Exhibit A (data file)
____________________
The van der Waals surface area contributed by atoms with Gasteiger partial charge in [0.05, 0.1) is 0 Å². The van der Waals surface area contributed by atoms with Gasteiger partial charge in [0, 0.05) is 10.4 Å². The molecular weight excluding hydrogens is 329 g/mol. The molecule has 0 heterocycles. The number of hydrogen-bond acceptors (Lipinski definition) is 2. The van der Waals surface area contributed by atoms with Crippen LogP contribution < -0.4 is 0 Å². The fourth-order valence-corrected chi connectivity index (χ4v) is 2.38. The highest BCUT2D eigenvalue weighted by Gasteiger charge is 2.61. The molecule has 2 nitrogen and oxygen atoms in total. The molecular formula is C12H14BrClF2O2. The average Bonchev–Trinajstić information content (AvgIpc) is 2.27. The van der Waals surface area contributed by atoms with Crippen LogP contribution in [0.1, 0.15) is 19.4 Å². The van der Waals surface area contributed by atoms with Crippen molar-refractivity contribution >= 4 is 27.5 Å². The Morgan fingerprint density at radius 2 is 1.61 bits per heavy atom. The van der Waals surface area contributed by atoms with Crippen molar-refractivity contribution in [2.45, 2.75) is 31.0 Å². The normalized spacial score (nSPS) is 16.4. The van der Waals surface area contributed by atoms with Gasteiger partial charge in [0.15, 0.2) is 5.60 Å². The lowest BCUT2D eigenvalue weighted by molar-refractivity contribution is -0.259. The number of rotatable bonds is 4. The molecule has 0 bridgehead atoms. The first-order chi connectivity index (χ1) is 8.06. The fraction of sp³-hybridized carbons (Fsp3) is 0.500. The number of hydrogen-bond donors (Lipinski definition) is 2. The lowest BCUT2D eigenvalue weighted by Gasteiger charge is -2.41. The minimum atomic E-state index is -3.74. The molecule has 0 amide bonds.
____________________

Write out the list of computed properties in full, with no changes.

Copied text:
The van der Waals surface area contributed by atoms with Gasteiger partial charge in [0.05, 0.1) is 0 Å². The van der Waals surface area contributed by atoms with Gasteiger partial charge in [0, 0.05) is 10.4 Å². The molecular weight excluding hydrogens is 329 g/mol. The molecule has 0 heterocycles. The number of hydrogen-bond acceptors (Lipinski definition) is 2. The van der Waals surface area contributed by atoms with Crippen LogP contribution < -0.4 is 0 Å². The fourth-order valence-corrected chi connectivity index (χ4v) is 2.38. The highest BCUT2D eigenvalue weighted by Gasteiger charge is 2.61. The molecule has 2 nitrogen and oxygen atoms in total. The molecular formula is C12H14BrClF2O2. The average Bonchev–Trinajstić information content (AvgIpc) is 2.27. The van der Waals surface area contributed by atoms with Crippen LogP contribution in [0.1, 0.15) is 19.4 Å². The van der Waals surface area contributed by atoms with Crippen molar-refractivity contribution >= 4 is 27.5 Å². The Morgan fingerprint density at radius 2 is 1.61 bits per heavy atom. The van der Waals surface area contributed by atoms with Crippen molar-refractivity contribution in [2.45, 2.75) is 31.0 Å². The normalized spacial score (nSPS) is 16.4. The van der Waals surface area contributed by atoms with Gasteiger partial charge in [0.15, 0.2) is 5.60 Å². The lowest BCUT2D eigenvalue weighted by molar-refractivity contribution is -0.259. The number of rotatable bonds is 4. The molecule has 0 bridgehead atoms. The first-order chi connectivity index (χ1) is 8.06. The fraction of sp³-hybridized carbons (Fsp3) is 0.500. The number of hydrogen-bond donors (Lipinski definition) is 2. The lowest BCUT2D eigenvalue weighted by Gasteiger charge is -2.41. The minimum atomic E-state index is -3.74. The molecule has 0 amide bonds.